Despite Bruce Koloane admitting he had lied and had used Zuma’s name to get landing clearance for the Gupta wedding plane, his diplomatic posting seems secure.
After his initial denials of ever invoking the names of the former president and two cabinet ministers to pressure SA Air Force officials to allow the illegal Waterkloof Air Force Base landing, South African ambassador to the Netherlands, Bruce Koloane, has told the Commission of Inquiry into State Capture that he lied.
In his testimony before Deputy Chief Justice Raymond Zondo yesterday, Koloane, who served as chief of state protocol at the time of the aircraft landing, made a surprise admission that he used the names of former president Jacob Zuma, Defence and Military Veterans Minister Nosiviwe Mapisa-Nqakula and former transport minister Ben Martins to force Waterkloof-based Major Thabo Ntshisi and Colonel Christine Anderson to issue a flight clearance for the plane carrying 200 guests destined for the Gupta wedding at Sun City.
The incident, which constituted a national security breach at one of South Africa’s strategic military installations, became an embarrassment and a diplomatic nightmare for the Zuma administration, with former Indian high commissioner Virendra Gupta having been involved in soliciting the flight clearance certificate for the Waterkloof landing via Koloane.
Confronted by declassified audio telephone conversations with Ntshisi, who was a warrant officer at the time, prior to the landing, Koloane said he was “ashamed for having made an error” and for having misused the names of Zuma, Mapisa-Nqakula and Martins in requesting the speedy processing of the flight clearance.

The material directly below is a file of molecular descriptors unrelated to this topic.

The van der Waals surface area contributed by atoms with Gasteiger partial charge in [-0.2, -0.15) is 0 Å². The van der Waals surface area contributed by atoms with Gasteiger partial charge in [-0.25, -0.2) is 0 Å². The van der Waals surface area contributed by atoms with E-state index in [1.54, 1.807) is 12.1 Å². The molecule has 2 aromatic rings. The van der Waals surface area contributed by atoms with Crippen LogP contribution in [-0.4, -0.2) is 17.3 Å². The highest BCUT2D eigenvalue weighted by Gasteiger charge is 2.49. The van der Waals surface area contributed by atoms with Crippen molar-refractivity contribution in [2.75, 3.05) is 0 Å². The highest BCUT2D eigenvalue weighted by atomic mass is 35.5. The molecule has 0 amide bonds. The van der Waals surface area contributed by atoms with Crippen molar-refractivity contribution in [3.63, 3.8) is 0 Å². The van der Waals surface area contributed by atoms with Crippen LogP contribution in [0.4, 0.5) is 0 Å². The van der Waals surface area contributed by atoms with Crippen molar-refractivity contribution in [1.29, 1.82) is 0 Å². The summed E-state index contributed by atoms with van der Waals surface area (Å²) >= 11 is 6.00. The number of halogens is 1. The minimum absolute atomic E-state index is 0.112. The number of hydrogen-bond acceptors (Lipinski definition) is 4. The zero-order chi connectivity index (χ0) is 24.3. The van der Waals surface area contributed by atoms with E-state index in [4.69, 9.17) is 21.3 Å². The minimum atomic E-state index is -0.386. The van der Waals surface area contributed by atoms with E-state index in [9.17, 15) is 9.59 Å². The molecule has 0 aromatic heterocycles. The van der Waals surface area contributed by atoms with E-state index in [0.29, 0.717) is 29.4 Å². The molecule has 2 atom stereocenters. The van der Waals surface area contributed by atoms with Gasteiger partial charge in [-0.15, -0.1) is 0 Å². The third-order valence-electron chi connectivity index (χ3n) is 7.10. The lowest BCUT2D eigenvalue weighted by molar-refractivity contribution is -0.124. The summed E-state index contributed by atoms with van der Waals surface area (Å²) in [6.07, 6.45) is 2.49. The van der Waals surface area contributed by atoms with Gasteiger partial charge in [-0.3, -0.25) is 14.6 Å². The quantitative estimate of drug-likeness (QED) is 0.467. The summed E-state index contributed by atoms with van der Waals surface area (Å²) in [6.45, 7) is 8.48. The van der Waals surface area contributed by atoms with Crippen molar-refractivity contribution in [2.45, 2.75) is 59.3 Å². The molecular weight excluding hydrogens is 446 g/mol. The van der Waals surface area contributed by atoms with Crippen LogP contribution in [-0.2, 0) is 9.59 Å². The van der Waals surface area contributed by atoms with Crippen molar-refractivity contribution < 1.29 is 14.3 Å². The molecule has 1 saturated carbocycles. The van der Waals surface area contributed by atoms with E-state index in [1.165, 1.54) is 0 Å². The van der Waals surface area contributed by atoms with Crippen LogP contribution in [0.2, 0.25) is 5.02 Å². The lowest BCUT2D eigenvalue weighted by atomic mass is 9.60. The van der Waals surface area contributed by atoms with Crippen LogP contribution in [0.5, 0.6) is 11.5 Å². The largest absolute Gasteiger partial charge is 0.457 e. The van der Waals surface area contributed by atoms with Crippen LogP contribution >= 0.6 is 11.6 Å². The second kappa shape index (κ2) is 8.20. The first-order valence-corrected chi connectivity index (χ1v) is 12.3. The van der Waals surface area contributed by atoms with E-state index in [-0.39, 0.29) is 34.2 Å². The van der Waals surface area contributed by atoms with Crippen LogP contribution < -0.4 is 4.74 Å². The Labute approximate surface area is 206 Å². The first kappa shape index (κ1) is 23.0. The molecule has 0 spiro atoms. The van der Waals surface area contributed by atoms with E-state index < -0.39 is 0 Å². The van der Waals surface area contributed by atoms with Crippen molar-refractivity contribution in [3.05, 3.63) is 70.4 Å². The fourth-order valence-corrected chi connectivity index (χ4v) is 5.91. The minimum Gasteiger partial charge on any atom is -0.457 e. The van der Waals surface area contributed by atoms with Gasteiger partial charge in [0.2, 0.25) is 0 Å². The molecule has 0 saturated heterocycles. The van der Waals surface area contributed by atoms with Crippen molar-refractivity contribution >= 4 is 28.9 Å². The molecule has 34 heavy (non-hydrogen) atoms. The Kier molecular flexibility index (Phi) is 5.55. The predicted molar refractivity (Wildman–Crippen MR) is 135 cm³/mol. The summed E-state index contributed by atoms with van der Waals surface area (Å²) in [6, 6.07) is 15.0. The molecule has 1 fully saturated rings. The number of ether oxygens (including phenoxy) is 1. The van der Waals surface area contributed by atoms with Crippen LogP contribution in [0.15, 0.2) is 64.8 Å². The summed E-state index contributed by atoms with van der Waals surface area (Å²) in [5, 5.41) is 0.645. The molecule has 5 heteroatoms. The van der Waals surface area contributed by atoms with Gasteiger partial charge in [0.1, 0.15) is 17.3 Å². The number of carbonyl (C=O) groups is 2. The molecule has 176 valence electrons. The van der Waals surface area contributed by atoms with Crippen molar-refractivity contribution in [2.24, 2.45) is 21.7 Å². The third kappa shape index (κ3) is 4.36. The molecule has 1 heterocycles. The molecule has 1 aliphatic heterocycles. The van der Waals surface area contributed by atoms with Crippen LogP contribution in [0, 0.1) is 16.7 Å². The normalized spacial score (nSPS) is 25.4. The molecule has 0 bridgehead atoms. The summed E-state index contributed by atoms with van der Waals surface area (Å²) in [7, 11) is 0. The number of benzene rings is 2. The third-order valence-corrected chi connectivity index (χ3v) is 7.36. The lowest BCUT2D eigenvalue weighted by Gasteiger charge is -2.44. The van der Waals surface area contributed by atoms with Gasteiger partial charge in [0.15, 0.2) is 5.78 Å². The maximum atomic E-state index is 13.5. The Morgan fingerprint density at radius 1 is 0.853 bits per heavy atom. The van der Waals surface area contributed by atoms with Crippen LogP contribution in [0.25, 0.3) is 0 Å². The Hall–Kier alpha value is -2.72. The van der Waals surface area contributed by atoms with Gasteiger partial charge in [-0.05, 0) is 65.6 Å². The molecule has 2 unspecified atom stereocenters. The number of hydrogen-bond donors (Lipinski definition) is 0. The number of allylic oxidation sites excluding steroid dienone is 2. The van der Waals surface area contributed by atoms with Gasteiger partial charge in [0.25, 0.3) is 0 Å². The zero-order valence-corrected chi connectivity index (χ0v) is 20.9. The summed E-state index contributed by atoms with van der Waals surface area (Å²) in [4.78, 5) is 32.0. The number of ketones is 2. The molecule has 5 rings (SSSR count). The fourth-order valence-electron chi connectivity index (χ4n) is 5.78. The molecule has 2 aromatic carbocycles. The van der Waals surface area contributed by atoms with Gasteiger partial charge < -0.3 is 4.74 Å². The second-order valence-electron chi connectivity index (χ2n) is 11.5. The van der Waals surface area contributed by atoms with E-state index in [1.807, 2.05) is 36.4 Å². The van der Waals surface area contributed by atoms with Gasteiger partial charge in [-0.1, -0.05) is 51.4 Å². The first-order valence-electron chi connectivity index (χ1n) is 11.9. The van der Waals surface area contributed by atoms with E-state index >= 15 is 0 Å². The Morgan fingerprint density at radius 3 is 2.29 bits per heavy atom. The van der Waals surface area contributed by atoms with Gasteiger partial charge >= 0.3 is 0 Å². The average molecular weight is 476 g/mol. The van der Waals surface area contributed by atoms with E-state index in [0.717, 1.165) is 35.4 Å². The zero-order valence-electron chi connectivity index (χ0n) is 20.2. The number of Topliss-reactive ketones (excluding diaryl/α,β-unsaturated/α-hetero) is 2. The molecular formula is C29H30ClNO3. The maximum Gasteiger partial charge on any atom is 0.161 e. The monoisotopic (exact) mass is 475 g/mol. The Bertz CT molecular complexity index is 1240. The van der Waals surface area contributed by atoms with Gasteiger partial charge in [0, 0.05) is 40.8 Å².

In the recording he is heard using phrases like “Number One” – in reference to Zuma – and saying that the two ministers were “okay with it”.
On Monday, Koloane had questioned the investigation by the justice, crime prevention and security (JCPS) cluster led by former directors-general (DGs) Nonkululeko Sindane (justice), Tom Moyane (correctional services), Dennis Dlomo (intelligence) and Clinton Swemmer (intelligence).
He charged that the JCPS report contained “gross inaccuracies”, saying the allegations that he misused his position in government and was involved in name dropping were “untrue”.
In stark contrast, Koloane told Zondo on the second day of his testimony: “I admit that I did what was known as name dropping to push officials who were supposed to do their job, by getting them to grant a flight clearance for the plane landing.
“The president and ministers did not say to me I should deal with this. It was name dropping.
“Former transport minister Martins and current Defence Minister Mapisa-Nqakula did not say to me they had instructions from the president.
“The fault was from my side, which I have taken full responsibility for in putting pressure on SA Air Force officials to expedite the flight clearance request.
“The president never interfered with administrative work of protocol and landing of planes at Waterkloof. I abused the power of my office. I failed in my duties and should have communicated to my counterparts in the defence force.”